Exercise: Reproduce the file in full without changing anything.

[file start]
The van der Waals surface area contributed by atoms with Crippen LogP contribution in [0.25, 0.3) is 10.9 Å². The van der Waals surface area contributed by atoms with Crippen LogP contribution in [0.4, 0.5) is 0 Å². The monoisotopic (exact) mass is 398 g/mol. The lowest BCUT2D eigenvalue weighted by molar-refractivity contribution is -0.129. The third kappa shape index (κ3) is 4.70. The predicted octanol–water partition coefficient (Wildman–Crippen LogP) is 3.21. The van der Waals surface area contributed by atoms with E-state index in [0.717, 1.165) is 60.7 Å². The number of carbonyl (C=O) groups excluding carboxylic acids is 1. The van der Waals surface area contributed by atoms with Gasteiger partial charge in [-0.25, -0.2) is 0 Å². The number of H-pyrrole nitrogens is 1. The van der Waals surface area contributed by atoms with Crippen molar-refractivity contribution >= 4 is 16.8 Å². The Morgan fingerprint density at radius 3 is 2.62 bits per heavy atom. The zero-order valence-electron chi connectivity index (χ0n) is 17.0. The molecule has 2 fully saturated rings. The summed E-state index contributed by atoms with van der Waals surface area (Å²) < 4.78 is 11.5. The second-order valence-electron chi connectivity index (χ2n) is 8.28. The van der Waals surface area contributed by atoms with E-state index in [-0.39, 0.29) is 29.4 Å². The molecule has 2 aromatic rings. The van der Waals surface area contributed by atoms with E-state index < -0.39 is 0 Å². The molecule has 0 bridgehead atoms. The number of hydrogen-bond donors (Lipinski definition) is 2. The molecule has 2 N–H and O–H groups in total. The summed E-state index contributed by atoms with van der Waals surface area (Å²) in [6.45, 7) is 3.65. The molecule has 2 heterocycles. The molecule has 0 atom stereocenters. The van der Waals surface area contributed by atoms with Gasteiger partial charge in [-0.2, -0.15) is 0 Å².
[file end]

The van der Waals surface area contributed by atoms with Crippen LogP contribution in [0.25, 0.3) is 10.9 Å². The van der Waals surface area contributed by atoms with Crippen LogP contribution in [0.4, 0.5) is 0 Å². The monoisotopic (exact) mass is 398 g/mol. The lowest BCUT2D eigenvalue weighted by molar-refractivity contribution is -0.129. The third kappa shape index (κ3) is 4.70. The predicted octanol–water partition coefficient (Wildman–Crippen LogP) is 3.21. The van der Waals surface area contributed by atoms with E-state index in [0.717, 1.165) is 60.7 Å². The number of carbonyl (C=O) groups excluding carboxylic acids is 1. The van der Waals surface area contributed by atoms with Gasteiger partial charge in [-0.25, -0.2) is 0 Å². The number of H-pyrrole nitrogens is 1. The van der Waals surface area contributed by atoms with Crippen molar-refractivity contribution >= 4 is 16.8 Å². The Morgan fingerprint density at radius 3 is 2.62 bits per heavy atom. The zero-order valence-electron chi connectivity index (χ0n) is 17.0. The molecule has 2 fully saturated rings. The summed E-state index contributed by atoms with van der Waals surface area (Å²) < 4.78 is 11.5. The second-order valence-electron chi connectivity index (χ2n) is 8.28. The van der Waals surface area contributed by atoms with E-state index in [-0.39, 0.29) is 29.4 Å². The molecule has 2 aromatic rings. The van der Waals surface area contributed by atoms with E-state index < -0.39 is 0 Å². The molecule has 0 bridgehead atoms. The number of hydrogen-bond donors (Lipinski definition) is 2. The molecule has 2 N–H and O–H groups in total. The summed E-state index contributed by atoms with van der Waals surface area (Å²) in [6.45, 7) is 3.65. The molecule has 2 heterocycles. The molecule has 0 atom stereocenters. The van der Waals surface area contributed by atoms with Gasteiger partial charge in [-0.2, -0.15) is 0 Å².